Urbanization is the study of the social, political, and economic relationships in cities, and someone specializing in urban sociology would study those relationships. There is no strict dividing line between rural and urban; rather, there is a continuum where one bleeds into the other. However, once a geographically concentrated population has reached approximately 100,000 people, it typically behaves like a city regardless of what its designation might be.
There are three prerequisites for the development of a city. First, good environment with fresh water and a favorable climate; second, advanced technology, which will produce a food surplus to support non-farmers; and third, strong social organization to ensure social stability and a stable economy. Most scholars agree that the first cities were developed somewhere in ancient Mesopotamia, though there are disagreements about exactly where. Most early cities were small by today’s standards, and the largest city around 100 CE was most likely Rome, with about 650,000 inhabitants. The factors limiting the size of ancient cities included lack of adequate sewage control, limited food supply, and immigration restrictions. For example, serfs were tied to the land, and transportation was limited and inefficient. Today, the primary influence on cities’ growth is economic forces.
Growth of Urban Populations
Urbanization levels are affected by two things – migration and natural increase. Migration is the movement of population from one area to another. Some migrations are forced, voluntary, permanent or temporary, international or regional. Rural to urban migration is the movement of people from the countryside to city areas. This type of migration happened in developed countries from the 18th century onwards on a large scale and has gradually slowed down. However, many developing countries are experiencing massive rural to urban migration, mainly of young males, into the major cities.
The major reasons for migration can be classified into push and pull factors. A push factor is something that can force or encourage people to move away from a country. Push factors can include famine (as in Ethiopia in the 1980s), drought, flooding, a lack of employment opportunities, population growth, overpopulation, and civil war. A pull factor is one in which encourages people to move to a city. Pull factors include the chance of a better job, better access to education and services, a higher standard of living. These factors have contributed to millions of people in developing countries moving to cities, creating mass urbanization. Urban populations can also grow as a result of natural increase (a population increase due to more births and fewer deaths). Natural increase is stimulated by better access to medical care, improved water supplies, sanitary conditions, and wealth.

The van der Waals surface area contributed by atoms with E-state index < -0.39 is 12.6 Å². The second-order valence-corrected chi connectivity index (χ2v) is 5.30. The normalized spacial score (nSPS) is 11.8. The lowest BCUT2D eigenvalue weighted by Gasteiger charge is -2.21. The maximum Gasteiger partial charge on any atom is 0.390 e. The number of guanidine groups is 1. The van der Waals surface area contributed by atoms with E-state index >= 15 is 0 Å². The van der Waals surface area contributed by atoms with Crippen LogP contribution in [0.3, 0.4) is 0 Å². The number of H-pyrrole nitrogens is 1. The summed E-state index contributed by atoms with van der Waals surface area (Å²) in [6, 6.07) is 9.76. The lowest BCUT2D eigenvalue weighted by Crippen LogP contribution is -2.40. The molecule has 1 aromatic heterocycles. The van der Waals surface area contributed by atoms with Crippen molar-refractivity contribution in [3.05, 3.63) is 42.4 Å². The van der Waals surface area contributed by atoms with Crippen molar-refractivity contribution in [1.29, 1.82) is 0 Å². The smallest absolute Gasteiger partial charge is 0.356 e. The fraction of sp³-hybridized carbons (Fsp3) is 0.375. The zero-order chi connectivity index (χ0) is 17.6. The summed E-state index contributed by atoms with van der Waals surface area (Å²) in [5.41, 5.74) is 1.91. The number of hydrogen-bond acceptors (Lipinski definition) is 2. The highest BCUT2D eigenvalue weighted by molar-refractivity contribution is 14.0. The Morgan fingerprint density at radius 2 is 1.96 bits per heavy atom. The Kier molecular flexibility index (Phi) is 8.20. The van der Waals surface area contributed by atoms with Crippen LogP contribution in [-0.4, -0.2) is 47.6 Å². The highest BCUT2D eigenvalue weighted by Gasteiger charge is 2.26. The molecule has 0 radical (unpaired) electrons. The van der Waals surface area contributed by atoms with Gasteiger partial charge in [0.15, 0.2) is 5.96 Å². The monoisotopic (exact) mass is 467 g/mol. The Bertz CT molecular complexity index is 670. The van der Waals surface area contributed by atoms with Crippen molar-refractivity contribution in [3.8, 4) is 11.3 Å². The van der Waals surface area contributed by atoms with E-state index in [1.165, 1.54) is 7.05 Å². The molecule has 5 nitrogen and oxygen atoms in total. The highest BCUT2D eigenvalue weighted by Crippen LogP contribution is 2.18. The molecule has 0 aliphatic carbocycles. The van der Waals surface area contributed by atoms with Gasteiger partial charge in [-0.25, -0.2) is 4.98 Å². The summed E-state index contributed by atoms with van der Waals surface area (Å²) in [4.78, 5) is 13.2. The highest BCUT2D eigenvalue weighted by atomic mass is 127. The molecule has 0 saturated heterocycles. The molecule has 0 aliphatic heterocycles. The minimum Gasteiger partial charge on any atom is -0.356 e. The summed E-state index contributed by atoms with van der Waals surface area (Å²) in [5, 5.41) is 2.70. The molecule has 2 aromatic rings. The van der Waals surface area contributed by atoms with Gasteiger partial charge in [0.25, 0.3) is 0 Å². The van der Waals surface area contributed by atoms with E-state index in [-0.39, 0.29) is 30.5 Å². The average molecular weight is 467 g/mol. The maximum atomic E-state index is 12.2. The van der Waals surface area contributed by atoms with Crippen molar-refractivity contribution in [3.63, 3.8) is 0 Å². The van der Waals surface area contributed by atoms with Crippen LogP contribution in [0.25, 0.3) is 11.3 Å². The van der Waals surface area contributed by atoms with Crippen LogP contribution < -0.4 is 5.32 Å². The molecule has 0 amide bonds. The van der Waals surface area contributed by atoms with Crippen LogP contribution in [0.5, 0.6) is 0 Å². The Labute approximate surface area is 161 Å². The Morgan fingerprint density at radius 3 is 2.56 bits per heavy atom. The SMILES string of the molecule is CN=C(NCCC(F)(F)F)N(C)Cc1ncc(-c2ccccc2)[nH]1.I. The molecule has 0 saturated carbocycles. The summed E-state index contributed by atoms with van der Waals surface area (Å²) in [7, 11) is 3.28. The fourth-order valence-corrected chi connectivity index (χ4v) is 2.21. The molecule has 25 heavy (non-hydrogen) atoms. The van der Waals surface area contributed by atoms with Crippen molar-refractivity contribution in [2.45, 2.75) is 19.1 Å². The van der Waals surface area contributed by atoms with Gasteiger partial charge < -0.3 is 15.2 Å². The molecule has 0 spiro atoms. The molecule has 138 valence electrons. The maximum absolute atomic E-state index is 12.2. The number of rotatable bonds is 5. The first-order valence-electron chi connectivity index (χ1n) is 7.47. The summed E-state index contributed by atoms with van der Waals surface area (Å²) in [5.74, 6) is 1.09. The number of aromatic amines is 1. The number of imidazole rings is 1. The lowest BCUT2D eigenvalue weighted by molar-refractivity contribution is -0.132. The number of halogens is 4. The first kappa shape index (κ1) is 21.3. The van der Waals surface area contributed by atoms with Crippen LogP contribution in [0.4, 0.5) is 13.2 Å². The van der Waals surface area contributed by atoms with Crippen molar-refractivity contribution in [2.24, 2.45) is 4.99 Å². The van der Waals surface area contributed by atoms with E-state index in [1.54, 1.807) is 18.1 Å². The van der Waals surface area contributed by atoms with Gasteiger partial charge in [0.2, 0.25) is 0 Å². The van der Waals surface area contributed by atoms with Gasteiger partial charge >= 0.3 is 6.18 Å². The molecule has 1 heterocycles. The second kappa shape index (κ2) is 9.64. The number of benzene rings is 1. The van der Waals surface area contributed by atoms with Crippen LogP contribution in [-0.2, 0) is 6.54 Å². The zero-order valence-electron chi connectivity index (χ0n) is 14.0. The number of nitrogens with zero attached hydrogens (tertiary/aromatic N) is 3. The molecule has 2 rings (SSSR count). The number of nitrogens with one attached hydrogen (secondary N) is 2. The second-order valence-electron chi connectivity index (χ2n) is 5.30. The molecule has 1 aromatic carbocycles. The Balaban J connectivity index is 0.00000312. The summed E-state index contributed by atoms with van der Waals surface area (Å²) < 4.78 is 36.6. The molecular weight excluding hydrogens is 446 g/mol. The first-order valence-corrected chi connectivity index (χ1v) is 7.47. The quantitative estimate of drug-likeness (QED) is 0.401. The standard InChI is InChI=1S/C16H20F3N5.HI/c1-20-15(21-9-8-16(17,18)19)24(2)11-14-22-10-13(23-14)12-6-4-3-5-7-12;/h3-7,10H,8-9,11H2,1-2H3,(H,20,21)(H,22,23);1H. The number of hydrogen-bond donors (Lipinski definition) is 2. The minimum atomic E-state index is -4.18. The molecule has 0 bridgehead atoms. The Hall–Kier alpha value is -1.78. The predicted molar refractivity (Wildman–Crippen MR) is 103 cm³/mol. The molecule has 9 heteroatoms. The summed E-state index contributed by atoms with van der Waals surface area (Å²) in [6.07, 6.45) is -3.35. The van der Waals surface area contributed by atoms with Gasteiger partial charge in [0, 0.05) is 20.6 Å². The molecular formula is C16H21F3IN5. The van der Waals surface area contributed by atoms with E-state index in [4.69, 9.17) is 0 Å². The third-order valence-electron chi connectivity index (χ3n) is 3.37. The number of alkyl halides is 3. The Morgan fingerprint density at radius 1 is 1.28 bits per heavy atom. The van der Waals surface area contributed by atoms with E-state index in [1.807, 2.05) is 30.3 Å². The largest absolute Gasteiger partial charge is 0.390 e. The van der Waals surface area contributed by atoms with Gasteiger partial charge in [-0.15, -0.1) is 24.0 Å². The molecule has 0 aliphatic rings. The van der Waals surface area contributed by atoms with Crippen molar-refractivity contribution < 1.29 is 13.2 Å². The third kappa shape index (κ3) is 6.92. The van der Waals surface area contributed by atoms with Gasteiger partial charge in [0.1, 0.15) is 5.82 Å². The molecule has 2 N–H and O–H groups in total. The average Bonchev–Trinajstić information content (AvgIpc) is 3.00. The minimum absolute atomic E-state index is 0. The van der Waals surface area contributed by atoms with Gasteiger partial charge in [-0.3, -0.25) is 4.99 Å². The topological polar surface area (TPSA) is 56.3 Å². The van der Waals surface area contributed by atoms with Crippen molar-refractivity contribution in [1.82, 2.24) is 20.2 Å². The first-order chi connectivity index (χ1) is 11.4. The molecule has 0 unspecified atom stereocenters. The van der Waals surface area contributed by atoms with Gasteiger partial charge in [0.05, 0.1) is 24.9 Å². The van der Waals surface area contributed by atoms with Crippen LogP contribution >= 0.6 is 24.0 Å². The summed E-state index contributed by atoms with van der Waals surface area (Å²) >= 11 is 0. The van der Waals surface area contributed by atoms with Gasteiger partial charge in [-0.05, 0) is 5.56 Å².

Suburbs and Exurbs
As cities grew and became more crowded (and often more impoverished and costly) more and more people began to migrate back out of them. But instead of returning to rural small towns (like they had resided in before moving to the city), these people needed close access to the cities for their jobs. In the 1850s, as the urban population greatly expanded and transportation options improved, suburbs developed. Suburbs are the communities surrounding cities, typically close enough for a daily commute in, but far enough away to allow for more space than city living affords. The bucolic suburban landscape of the early 20th century has largely turned into sprawl.
Urban sprawl refers to low-density development in rural areas. It contributes to traffic congestion, which in turn contributes to commuting time. Commuting times and distances have continued to increase as new suburbs developed farther and farther from city centers. Simultaneously, this dynamic contributed to an exponential increase in the use of natural resources such as fossil fuels, which sequentially increases pollution in the form of carbon emissions.
As the suburbs became more crowded and lost their charm, those who could afford it turned to the exurbs, communities that exist outside the ring of suburbs and are typically populated by even wealthier families who want more space and have the resources to lengthen their commute. As cities evolve from industrial to post-industrial, the practice of gentrification becomes more common. Gentrification refers to members of the middle and upper classes entering city areas that have been historically less affluent and renovating properties while the poor urban inhabitants are forced by resulting price pressures to leave those neighborhoods. This practice is widespread and results in economically disadvantaged people being pushed into increasingly decaying portions of cities.
Together, the city centres, suburbs, exurbs, and metropolitan areas all combine to form a metropolis, or densely populated city. New York was the first North American megalopolis, a huge urban corridor encompassing multiple cities and their surrounding suburbs. The Boston to Washington DC corridor on the East Coast of the UNited States is an example of a megalopolis. In general, metropolises use vast quantities of natural resources and are a growing part of the North American landscape.